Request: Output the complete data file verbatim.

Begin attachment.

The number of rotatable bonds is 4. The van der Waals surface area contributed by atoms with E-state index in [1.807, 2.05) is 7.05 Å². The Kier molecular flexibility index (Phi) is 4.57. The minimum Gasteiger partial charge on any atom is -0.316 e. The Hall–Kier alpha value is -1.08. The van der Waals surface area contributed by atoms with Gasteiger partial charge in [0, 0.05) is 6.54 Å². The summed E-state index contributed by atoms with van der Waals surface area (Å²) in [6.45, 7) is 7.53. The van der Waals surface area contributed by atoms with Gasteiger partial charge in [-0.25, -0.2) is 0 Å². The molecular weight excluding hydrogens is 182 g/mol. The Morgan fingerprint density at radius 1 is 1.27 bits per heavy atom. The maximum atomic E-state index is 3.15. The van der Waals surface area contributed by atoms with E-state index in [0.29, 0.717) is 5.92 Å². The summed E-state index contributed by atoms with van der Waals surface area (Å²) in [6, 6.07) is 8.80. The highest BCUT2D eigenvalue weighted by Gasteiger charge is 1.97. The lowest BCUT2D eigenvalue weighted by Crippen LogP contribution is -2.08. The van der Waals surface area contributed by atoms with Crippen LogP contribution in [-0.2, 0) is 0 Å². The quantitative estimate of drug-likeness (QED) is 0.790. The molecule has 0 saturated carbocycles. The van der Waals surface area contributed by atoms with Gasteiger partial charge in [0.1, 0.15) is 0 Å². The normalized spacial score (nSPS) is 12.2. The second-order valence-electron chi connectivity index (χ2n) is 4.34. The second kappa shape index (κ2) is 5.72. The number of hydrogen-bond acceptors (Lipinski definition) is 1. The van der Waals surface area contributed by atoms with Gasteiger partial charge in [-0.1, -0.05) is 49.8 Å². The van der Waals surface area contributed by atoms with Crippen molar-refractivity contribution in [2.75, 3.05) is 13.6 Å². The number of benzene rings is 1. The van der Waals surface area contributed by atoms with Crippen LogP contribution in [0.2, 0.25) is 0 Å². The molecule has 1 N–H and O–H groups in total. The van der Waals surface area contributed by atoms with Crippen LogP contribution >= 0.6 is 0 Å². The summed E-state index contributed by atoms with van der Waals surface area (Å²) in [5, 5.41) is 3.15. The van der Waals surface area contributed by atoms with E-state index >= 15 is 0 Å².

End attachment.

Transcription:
The number of rotatable bonds is 4. The van der Waals surface area contributed by atoms with E-state index in [1.807, 2.05) is 7.05 Å². The Kier molecular flexibility index (Phi) is 4.57. The minimum Gasteiger partial charge on any atom is -0.316 e. The Hall–Kier alpha value is -1.08. The van der Waals surface area contributed by atoms with Gasteiger partial charge in [0, 0.05) is 6.54 Å². The summed E-state index contributed by atoms with van der Waals surface area (Å²) in [6.45, 7) is 7.53. The van der Waals surface area contributed by atoms with Gasteiger partial charge in [-0.25, -0.2) is 0 Å². The molecular weight excluding hydrogens is 182 g/mol. The Morgan fingerprint density at radius 1 is 1.27 bits per heavy atom. The maximum atomic E-state index is 3.15. The van der Waals surface area contributed by atoms with E-state index in [0.29, 0.717) is 5.92 Å². The summed E-state index contributed by atoms with van der Waals surface area (Å²) in [6, 6.07) is 8.80. The highest BCUT2D eigenvalue weighted by Gasteiger charge is 1.97. The lowest BCUT2D eigenvalue weighted by Crippen LogP contribution is -2.08. The van der Waals surface area contributed by atoms with Crippen LogP contribution in [-0.2, 0) is 0 Å². The quantitative estimate of drug-likeness (QED) is 0.790. The molecule has 0 saturated carbocycles. The van der Waals surface area contributed by atoms with Gasteiger partial charge in [0.1, 0.15) is 0 Å². The normalized spacial score (nSPS) is 12.2. The second-order valence-electron chi connectivity index (χ2n) is 4.34. The second kappa shape index (κ2) is 5.72. The number of hydrogen-bond acceptors (Lipinski definition) is 1. The van der Waals surface area contributed by atoms with Gasteiger partial charge in [-0.1, -0.05) is 49.8 Å². The van der Waals surface area contributed by atoms with Crippen molar-refractivity contribution in [2.75, 3.05) is 13.6 Å². The number of benzene rings is 1. The van der Waals surface area contributed by atoms with Crippen LogP contribution in [0.2, 0.25) is 0 Å². The molecule has 1 N–H and O–H groups in total. The van der Waals surface area contributed by atoms with Crippen LogP contribution >= 0.6 is 0 Å². The summed E-state index contributed by atoms with van der Waals surface area (Å²) in [5, 5.41) is 3.15. The van der Waals surface area contributed by atoms with E-state index >= 15 is 0 Å².